I just thought I’d clarify a few things from your recent article. I work for a senior complaint handling team at one of the UK's main mobile operators.
One thing you haven’t made clear is that the price cap for data charges is only the maximum wholesale price different operators can charge each other, not what they can charge customers. So in theory the networks can still charge whatever they want. The EU is hoping that by restricting the charges between the operators it will force the prices down due to competition.
The price caps you’ve quoted are excluding VAT.
Also, the introduction of a spend limit or alert is currently technically impossible. Mobile operators use one of two systems when their customers roam:
Using the first system (also known as CAMEL), the foreign operator notifies the home network that the customer wants to make a chargeable event and the cost is deducted from their balance in real time. This system is mainly used for Pay As You Go customers although Pay Monthly customers can log on to these networks if the other type isn’t available in the country they’re visiting.
Using the other system which allows Pay Monthly customers to roam in more countries, foreign operators allow roaming customers to make chargeable events but they then have up to 3 months to bill the home operator. If a customer is roaming with one of these networks the home operator will not know how much the customer is spending and so cannot enforce a spend limit.
Based on the huge technical challenge at the network infrastructure level I don’t see how EU operators are going to have time before July to implement changes that will make sure they abide by the regulations.
For competition fans: the trouble is that roaming is a case of market failure. Most users choose their network based on domestic offers (where competition works passably well) and don't put roaming into the equation because they spend a small proportion if any of their time in other countries, and roaming tariffs are fiendishly complicated -- even a motivated person will have a hard time choosing the optimal roaming tariff. It is therefore in the interest of operators to overcharge for roaming, as most people will live with it. The market for fair priced roaming is just too small for competition to work. If switching operator for a weekend away was practical, maybe competition could work better...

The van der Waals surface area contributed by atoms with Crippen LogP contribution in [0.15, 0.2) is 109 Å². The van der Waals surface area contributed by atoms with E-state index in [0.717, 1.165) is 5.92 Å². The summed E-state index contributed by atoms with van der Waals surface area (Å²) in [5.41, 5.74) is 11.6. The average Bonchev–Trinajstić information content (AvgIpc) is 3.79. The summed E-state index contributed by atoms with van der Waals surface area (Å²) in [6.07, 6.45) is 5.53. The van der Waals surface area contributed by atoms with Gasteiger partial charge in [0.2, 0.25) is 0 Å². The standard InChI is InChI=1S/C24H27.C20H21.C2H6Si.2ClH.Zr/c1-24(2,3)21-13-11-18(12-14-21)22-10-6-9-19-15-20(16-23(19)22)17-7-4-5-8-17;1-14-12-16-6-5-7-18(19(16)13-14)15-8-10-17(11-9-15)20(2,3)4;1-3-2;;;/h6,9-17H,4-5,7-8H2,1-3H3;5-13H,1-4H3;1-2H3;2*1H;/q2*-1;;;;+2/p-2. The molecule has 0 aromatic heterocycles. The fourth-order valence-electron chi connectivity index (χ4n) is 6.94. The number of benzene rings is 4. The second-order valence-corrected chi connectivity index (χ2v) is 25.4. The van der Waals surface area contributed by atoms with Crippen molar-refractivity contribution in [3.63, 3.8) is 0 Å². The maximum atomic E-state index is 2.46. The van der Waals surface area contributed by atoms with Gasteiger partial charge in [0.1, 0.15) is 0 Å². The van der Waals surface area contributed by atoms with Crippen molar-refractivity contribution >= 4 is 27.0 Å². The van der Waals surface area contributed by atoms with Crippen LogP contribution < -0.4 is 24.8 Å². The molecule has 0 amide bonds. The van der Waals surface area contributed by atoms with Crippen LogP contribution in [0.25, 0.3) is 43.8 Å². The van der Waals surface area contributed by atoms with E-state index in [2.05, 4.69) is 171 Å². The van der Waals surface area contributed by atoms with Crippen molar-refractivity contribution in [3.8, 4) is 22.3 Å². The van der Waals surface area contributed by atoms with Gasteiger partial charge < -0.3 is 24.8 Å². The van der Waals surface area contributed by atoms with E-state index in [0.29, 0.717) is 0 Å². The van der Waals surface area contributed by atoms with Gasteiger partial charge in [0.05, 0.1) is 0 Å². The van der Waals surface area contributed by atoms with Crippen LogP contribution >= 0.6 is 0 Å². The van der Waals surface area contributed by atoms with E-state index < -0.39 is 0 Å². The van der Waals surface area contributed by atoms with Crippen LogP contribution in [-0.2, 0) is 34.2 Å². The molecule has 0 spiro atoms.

Anonymous, 23 Apr 2009When my Dad came to visit me in Australia from Germany, he was roaming on Telstra via T-Mobile... moreI ain't any technical expert, though think about the convenience of roaming nowadays...
Someone from Germany is having fun in Australia. The network service provider in Australia probably needs to communicate back to Germany (constantly) to ensure the phone number from Germany is active, and "somebody" would receive and pay the bill.
Whenever I travel abroad, I usually forward all my calls to a special service, which would take the caller's message and convert to SMS, so when I roam I only receive SMS. Then call back (always cheaper using calling card and stuff) to save such hefty roaming charges...
Anonymous, 23 Apr 2009When my Dad came to visit me in Australia from Germany, he was roaming on Telstra via T-Mobile... morebut t-mobile has to pay roaming cost to the other provider aswell , thats why its not a domestic thingie ,
When my Dad came to visit me in Australia from Germany, he was roaming on Telstra via T-Mobile. He returned home to find a 700 Euro bill due to accepted calls. They charged him nearly AU$3.00 per minute for incoming and outgoing calls.
In the end I wonder what the bigger picture will be in the future. I mean, a phone-call only costs cents domestically. It's not like those pricks from T-Mobile need to work harder when international calls are being made.
Anonymous, 23 Apr 2009Unofrtunately there isn't enough competition in the mobile market business. Only a few giganti... moreI believe competition can be a major factor, if not the total solution.
For example, in Hong Kong, the government opened the bid for cell phone companies, and once we had "six" operators competing for population of near 7 million.
7 million maybe a big number for a city (other than Shanghai or Tokyo or London), though compare to almost any other country, that's just a small number.